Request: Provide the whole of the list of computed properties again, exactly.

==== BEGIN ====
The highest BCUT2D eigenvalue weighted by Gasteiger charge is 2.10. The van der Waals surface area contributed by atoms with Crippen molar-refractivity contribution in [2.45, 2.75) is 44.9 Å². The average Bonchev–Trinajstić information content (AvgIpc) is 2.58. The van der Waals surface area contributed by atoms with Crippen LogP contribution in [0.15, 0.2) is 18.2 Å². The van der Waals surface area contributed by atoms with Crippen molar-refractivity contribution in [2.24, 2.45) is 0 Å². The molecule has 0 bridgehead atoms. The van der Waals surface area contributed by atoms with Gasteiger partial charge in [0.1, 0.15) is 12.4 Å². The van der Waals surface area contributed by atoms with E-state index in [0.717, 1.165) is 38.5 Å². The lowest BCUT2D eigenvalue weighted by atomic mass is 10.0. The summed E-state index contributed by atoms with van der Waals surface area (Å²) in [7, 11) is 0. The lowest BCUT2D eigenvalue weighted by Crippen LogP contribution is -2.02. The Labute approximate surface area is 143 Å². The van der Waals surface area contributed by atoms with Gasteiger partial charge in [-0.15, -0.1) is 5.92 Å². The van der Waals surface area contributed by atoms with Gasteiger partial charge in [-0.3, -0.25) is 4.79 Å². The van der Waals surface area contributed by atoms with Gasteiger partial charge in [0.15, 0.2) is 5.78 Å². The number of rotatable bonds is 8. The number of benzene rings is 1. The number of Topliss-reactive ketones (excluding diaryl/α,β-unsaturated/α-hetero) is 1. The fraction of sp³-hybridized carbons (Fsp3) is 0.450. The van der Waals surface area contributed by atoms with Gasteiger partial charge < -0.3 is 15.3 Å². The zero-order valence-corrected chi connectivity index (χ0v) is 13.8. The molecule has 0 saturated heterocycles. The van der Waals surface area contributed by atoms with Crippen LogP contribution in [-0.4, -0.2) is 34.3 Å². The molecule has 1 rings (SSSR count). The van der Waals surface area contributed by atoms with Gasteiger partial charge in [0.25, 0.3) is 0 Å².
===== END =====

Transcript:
The highest BCUT2D eigenvalue weighted by Gasteiger charge is 2.10. The van der Waals surface area contributed by atoms with Crippen molar-refractivity contribution in [2.45, 2.75) is 44.9 Å². The average Bonchev–Trinajstić information content (AvgIpc) is 2.58. The van der Waals surface area contributed by atoms with Crippen LogP contribution in [0.15, 0.2) is 18.2 Å². The van der Waals surface area contributed by atoms with Crippen molar-refractivity contribution in [2.24, 2.45) is 0 Å². The molecule has 0 bridgehead atoms. The van der Waals surface area contributed by atoms with Gasteiger partial charge in [0.1, 0.15) is 12.4 Å². The van der Waals surface area contributed by atoms with E-state index in [0.717, 1.165) is 38.5 Å². The lowest BCUT2D eigenvalue weighted by atomic mass is 10.0. The summed E-state index contributed by atoms with van der Waals surface area (Å²) in [7, 11) is 0. The lowest BCUT2D eigenvalue weighted by Crippen LogP contribution is -2.02. The Labute approximate surface area is 143 Å². The van der Waals surface area contributed by atoms with Gasteiger partial charge in [-0.15, -0.1) is 5.92 Å². The van der Waals surface area contributed by atoms with Gasteiger partial charge in [-0.3, -0.25) is 4.79 Å². The van der Waals surface area contributed by atoms with Gasteiger partial charge in [0.15, 0.2) is 5.78 Å². The number of rotatable bonds is 8. The number of benzene rings is 1. The number of Topliss-reactive ketones (excluding diaryl/α,β-unsaturated/α-hetero) is 1. The fraction of sp³-hybridized carbons (Fsp3) is 0.450. The van der Waals surface area contributed by atoms with Gasteiger partial charge < -0.3 is 15.3 Å². The zero-order valence-corrected chi connectivity index (χ0v) is 13.8. The molecule has 0 saturated heterocycles. The van der Waals surface area contributed by atoms with Crippen LogP contribution in [-0.4, -0.2) is 34.3 Å². The molecule has 1 rings (SSSR count). The van der Waals surface area contributed by atoms with Gasteiger partial charge in [0.25, 0.3) is 0 Å².